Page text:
come now time for Phil's son, Fat Louis, to pass to his own reward, Suger
tells us a story (cap. 33) about his falling very seriously ill in 1135 at
Chateauneuf-sur-Loire --i.e., just a few miles of easy river transport from
his father's plantation at Fleury-- and that he "wanted to be carried by any
means possible into the presence of his protectors, the holy Martyrs Dionysius
and his companions," where, "before their most holy bodies, he would lay down
the crown and the kingdom, and profess the monastic way of life."
the details of Suger's version i've not been able to verify, and it's not
clear from his text whether or not the king actually went on the road north
--a considerable undertaking, considering his state of health, and one not to
be taken lightly-- but he recovered and did end up at St-D soon thereafter,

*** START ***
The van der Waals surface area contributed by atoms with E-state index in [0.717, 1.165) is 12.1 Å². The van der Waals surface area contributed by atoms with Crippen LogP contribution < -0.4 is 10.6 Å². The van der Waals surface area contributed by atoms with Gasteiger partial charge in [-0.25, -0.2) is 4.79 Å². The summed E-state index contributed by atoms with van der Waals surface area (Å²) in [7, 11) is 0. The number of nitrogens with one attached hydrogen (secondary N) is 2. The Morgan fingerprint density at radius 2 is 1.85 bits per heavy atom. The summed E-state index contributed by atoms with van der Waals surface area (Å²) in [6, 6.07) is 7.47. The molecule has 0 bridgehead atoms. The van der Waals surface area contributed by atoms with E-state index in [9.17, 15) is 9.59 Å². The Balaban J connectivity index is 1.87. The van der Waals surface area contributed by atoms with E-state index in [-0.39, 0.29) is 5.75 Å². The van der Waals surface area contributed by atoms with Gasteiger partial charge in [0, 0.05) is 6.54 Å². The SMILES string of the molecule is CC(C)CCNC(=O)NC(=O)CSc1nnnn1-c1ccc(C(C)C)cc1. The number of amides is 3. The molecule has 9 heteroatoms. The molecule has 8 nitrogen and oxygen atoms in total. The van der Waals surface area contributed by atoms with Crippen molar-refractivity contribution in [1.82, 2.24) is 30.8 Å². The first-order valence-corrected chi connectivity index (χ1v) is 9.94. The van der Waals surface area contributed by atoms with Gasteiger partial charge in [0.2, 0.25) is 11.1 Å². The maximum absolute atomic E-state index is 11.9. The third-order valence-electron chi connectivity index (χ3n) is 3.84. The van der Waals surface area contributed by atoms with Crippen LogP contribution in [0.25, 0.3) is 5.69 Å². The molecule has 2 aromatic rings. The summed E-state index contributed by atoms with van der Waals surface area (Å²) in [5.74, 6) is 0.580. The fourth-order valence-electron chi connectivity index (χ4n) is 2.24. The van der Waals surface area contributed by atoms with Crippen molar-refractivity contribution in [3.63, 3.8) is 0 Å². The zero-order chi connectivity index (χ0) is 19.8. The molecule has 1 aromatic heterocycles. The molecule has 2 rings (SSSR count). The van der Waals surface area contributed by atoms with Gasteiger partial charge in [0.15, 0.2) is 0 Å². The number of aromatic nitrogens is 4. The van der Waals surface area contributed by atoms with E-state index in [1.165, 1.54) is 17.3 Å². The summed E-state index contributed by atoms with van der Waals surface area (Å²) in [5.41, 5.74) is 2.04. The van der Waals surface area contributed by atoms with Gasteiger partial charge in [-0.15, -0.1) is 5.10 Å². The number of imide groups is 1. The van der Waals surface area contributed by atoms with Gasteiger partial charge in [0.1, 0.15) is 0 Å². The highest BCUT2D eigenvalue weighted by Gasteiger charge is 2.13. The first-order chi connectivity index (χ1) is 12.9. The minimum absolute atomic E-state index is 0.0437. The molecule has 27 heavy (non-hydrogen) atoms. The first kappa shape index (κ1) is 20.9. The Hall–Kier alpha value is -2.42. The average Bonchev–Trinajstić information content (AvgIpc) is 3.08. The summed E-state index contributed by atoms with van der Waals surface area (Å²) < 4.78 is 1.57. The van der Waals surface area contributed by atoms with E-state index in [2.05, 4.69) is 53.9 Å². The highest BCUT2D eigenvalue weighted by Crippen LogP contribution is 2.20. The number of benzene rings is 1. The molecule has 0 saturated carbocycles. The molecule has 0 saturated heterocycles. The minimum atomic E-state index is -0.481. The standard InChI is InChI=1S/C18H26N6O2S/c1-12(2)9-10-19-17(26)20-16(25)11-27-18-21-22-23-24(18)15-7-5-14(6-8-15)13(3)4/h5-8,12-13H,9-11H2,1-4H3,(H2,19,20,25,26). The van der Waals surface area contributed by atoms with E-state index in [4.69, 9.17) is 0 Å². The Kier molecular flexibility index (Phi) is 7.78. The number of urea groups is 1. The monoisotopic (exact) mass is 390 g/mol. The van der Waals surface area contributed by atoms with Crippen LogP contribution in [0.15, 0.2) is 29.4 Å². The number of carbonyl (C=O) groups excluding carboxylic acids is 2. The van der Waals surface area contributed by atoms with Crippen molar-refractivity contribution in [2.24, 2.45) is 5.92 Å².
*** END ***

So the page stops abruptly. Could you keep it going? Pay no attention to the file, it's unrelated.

giving thanks, passing out bounty, etc.
while he was at Paris in the summer of 1138 he again fell seriously ill with
dysentery and diarrhea, summoned Bishop Stephen and (significantly) Abbot
Gilduin of St. Victor's (the very important "reforming" collegiate which he,
Louis, had played a very critical role in founding --"building from its
foundations" and encouraging in many ways), confessed expressed the wish to
have himself brought to St-D., but died before he could make the trip and was
brought there posthumously.
obviously, de facto, Suger's scheme to have St-D "restored" as the Royal
Necropolis was sucessfully in place --for one generation, at least-- by the
summer of 1138 (*before* his building program got under way, notay benny),